, the presumption of innocence
and proportionality in the severity of punishment
Another important figure of the French Enlightenment was Voltaire
. Initially believing in the constructive role an enlightened monarch could play in improving the welfare of the people, he eventually came to a new conclusion: "It is up to us to cultivate our garden". His most polemical and ferocious attacks on intolerance and religious persecutions indeed began to appear a few years later.
Despite much persecution, Voltaire remained a courageous polemicist who indefatigably fought for civil rights
—the right to a fair trial
and freedom of religion
—and who denounced the hypocrisies and injustices of the Ancien Régime
Era of revolution
The intellectual underpinnings for independence were provided by the English pamphleteer Thomas Paine
. His Common Sense
pro-independence pamphlet was anonymously published on January 10, 1776 and became an immediate success.
It was read aloud everywhere, including the Army.
He pioneered a style of political writing that rendered complex ideas easily intelligible.
The American theorists and politicians
strongly believe in the sovereignty of the people rather than in the sovereignty of the King. As one historian writes: "The American adoption of a democratic theory that all governments derive their just powers from the consent of the governed, as it had been put as early as the Declaration of Independence, was epoch-marking".
The American Revolution had its impact on the French Revolution and later movements in Europe. Leopold von Ranke
, a leading German historian, in 1848 argued that American republicanism played a crucial role in the development of European liberalism:
By abandoning English constitutionalism and creating a new republic based on the rights of the individual, the North Americans introduced a new force in the world. Ideas spread most rapidly when they have found adequate concrete expression. Thus republicanism entered our Romanic/Germanic world.... Up to this point, the conviction had prevailed in Europe that monarchy best served the interests of the nation. Now the idea spread that the nation should govern itself. But only after a state had actually been formed on the basis of the theory of representation did the full significance of this idea become clear. All later revolutionary movements have this same goal.... This was the complete reversal of a principle. Until then, a king who ruled by the grace of God had been the center around which everything turned. Now the idea emerged that power should come from below.... These two principles are like two opposite poles, and it is the conflict between them that determines the course of the modern world. In Europe the conflict between them had not yet taken on concrete form; with the French Revolution it did.
The march of the women
in October 1789, one of the most famous examples of popular political participation during the French Revolution, forced the royal court back to Paris—it would remain there until the proclamation of the First Republic
Historians widely regard the French Revolution as one of the most important events in history.
The Revolution is often seen as marking the "dawn of the modern era",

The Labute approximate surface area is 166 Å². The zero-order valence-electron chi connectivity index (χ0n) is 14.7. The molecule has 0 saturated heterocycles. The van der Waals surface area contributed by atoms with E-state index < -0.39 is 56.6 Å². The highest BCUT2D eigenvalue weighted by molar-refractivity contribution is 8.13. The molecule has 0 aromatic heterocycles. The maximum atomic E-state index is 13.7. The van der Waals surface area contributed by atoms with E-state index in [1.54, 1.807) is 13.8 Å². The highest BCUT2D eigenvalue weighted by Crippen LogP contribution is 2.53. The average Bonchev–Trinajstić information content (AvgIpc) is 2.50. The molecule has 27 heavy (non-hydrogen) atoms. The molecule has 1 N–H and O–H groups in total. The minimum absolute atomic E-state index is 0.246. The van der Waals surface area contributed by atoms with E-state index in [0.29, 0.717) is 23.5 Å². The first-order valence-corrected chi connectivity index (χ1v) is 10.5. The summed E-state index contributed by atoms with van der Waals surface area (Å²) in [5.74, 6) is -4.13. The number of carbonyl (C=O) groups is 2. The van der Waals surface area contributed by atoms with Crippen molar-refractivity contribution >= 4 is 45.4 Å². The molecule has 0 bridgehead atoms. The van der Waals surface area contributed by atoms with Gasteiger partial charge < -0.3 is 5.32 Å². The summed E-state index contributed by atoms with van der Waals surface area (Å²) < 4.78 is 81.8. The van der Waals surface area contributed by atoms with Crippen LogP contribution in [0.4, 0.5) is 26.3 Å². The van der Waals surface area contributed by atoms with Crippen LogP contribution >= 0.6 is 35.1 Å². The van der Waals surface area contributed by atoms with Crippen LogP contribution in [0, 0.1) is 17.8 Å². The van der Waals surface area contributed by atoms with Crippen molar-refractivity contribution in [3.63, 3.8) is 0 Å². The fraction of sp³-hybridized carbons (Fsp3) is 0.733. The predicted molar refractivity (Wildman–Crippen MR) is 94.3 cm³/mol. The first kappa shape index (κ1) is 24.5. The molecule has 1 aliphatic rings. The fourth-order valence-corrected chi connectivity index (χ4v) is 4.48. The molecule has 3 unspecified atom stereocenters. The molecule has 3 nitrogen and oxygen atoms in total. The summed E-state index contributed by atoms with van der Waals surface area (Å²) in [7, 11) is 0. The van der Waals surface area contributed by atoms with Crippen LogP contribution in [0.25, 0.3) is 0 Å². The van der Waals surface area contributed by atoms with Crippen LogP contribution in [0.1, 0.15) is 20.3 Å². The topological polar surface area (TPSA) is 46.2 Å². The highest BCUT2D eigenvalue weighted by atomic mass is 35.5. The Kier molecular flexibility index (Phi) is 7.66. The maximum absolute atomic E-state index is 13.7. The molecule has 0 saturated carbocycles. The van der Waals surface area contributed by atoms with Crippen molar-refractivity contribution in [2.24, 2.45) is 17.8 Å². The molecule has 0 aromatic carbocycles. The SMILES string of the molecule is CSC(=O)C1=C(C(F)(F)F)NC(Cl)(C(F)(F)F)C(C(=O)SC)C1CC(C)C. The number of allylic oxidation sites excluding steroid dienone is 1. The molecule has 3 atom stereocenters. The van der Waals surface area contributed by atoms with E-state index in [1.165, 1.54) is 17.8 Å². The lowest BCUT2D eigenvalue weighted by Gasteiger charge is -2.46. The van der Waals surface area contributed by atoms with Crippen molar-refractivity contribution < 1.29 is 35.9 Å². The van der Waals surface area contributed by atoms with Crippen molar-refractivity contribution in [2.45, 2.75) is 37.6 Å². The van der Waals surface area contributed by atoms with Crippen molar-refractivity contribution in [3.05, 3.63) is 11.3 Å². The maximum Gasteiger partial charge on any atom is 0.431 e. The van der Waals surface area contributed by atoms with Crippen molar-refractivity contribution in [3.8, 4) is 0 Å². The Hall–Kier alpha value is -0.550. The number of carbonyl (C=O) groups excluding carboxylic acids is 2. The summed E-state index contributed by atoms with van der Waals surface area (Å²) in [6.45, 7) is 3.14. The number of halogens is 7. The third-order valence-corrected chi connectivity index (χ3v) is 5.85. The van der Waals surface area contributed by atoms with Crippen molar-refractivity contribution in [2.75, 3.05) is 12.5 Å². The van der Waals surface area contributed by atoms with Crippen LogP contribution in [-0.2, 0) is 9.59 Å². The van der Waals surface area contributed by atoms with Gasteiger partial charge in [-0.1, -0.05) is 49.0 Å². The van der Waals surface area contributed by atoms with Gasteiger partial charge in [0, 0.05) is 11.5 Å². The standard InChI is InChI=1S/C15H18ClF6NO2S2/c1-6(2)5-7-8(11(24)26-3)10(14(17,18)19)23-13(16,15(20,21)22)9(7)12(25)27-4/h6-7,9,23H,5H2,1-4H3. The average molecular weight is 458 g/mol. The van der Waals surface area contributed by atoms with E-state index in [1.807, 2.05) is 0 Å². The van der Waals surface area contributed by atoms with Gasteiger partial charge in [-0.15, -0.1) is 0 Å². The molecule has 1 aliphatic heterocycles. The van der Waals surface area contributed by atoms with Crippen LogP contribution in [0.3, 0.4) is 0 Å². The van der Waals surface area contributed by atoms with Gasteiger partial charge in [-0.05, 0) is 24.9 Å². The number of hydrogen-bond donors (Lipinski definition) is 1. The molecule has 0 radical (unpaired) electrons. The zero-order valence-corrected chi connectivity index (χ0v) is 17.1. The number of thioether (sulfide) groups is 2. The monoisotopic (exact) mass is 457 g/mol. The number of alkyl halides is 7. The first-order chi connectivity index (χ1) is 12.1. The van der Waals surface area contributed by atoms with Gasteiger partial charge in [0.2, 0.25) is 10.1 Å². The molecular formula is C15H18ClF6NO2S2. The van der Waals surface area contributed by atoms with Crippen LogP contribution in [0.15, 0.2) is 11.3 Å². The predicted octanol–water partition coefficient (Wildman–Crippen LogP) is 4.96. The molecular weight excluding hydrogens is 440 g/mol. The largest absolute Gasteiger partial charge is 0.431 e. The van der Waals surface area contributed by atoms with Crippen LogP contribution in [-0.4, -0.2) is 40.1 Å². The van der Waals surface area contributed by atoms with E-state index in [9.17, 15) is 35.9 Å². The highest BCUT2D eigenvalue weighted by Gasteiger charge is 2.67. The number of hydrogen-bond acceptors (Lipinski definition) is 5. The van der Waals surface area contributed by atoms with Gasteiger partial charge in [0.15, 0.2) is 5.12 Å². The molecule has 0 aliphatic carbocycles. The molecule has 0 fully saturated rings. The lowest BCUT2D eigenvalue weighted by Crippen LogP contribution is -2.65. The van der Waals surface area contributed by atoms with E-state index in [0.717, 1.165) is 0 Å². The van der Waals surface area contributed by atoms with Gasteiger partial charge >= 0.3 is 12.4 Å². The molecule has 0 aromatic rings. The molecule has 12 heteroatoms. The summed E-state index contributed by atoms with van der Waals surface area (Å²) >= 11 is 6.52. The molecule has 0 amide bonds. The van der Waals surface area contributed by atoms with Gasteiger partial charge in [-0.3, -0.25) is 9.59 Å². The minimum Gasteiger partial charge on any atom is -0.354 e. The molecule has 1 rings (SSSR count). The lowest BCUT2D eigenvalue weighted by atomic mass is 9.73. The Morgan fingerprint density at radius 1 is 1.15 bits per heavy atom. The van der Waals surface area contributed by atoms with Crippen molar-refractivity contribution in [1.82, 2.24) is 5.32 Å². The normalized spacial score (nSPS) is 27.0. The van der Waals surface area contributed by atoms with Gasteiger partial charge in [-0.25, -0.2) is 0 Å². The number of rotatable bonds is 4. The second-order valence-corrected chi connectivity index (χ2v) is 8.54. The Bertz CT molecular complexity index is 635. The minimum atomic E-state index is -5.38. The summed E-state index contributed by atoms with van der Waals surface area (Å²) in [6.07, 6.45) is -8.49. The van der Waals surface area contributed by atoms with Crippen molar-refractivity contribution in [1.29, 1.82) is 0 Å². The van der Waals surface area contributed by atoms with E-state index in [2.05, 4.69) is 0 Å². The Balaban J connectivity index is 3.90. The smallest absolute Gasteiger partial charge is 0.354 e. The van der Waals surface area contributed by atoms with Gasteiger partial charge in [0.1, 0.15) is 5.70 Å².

and its convulsions are widely associated with "the triumph of liberalism".
Four years into the French Revolution, German writer Johann von Goethe
reportedly told the defeated Prussian soldiers after the Battle of Valmy
that "from this place and from this time forth commences a new era in world history, and you can all say that you were present at its birth".
Describing the participatory politics of the French Revolution, one historian commented that "thousands of men and even many women gained firsthand experience in the political arena: they talked, read, and listened in new ways; they voted; they joined new organizations; and they marched for their political goals. Revolution became a tradition, and republicanism
an enduring option".
For liberals, the Revolution was their defining moment, and later liberals approved of the French Revolution almost entirely—"not only its results but the act itself," as two historians noted.
The next few years were dominated by tensions between various liberal assemblies
and a conservative
monarchy intent on thwarting major reforms. A republic
was proclaimed in September 1792 and King Louis XVI
was executed the following year. However, conflict between rival political factions, the Girondins
and the Jacobins
, culminated in the Reign of Terror
, that was marked by mass executions of "enemies of the revolution", with the death toll reaching into the tens of thousands.
came to power in 1799, ended any form of democracy with his dictatorship, ended internal civil wars, made peace with the Catholic Church, and conquered much of Europe until he went too far and was finally defeated in 1815. The rise of Napoleon
as dictator in 1799, heralded a reverse of many of the republican and democratic gains. However Napoleon did not restore the ancien regime. He kept much of the liberalism and imposed a liberal code of law, the Code Napoleon
First page of Napoleon
's Civil Code
which removed inherited privilege and allowed freedom of religion
During the Napoleonic Wars
, the French brought to Western Europe the liquidation of the feudal system
, the liberalization of property laws
, the end of seigneurial dues
, the abolition of guilds
, the legalization of divorce
, the disintegration of Jewish ghettos
, the collapse of the Inquisition
, the final end of the Holy Roman Empire
, the elimination of church courts and religious authority, the establishment of the metric system
, and equality under the law